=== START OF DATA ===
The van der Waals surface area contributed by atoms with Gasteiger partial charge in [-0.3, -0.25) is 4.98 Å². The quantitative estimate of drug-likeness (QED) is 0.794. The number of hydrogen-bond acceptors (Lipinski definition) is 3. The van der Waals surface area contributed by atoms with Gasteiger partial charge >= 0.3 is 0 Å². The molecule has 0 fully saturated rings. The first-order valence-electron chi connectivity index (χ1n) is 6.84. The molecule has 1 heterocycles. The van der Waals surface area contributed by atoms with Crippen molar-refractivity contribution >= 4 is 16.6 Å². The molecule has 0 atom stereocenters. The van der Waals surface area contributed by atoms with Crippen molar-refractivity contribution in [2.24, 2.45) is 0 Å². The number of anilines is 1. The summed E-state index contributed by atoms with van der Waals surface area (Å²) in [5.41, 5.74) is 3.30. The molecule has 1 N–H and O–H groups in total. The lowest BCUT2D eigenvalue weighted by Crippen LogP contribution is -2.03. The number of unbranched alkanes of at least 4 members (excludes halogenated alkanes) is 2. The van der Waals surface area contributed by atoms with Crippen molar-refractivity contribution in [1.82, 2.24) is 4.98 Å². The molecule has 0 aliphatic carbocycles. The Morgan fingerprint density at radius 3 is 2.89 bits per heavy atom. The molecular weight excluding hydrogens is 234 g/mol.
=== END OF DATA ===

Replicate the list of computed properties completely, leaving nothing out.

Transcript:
The van der Waals surface area contributed by atoms with Gasteiger partial charge in [-0.3, -0.25) is 4.98 Å². The quantitative estimate of drug-likeness (QED) is 0.794. The number of hydrogen-bond acceptors (Lipinski definition) is 3. The van der Waals surface area contributed by atoms with Gasteiger partial charge >= 0.3 is 0 Å². The molecule has 0 fully saturated rings. The first-order valence-electron chi connectivity index (χ1n) is 6.84. The molecule has 1 heterocycles. The van der Waals surface area contributed by atoms with Crippen molar-refractivity contribution >= 4 is 16.6 Å². The molecule has 0 atom stereocenters. The van der Waals surface area contributed by atoms with Crippen molar-refractivity contribution in [2.24, 2.45) is 0 Å². The number of anilines is 1. The summed E-state index contributed by atoms with van der Waals surface area (Å²) in [5.41, 5.74) is 3.30. The molecule has 1 N–H and O–H groups in total. The lowest BCUT2D eigenvalue weighted by Crippen LogP contribution is -2.03. The number of unbranched alkanes of at least 4 members (excludes halogenated alkanes) is 2. The van der Waals surface area contributed by atoms with Crippen molar-refractivity contribution in [1.82, 2.24) is 4.98 Å². The molecule has 0 aliphatic carbocycles. The Morgan fingerprint density at radius 3 is 2.89 bits per heavy atom. The molecular weight excluding hydrogens is 234 g/mol.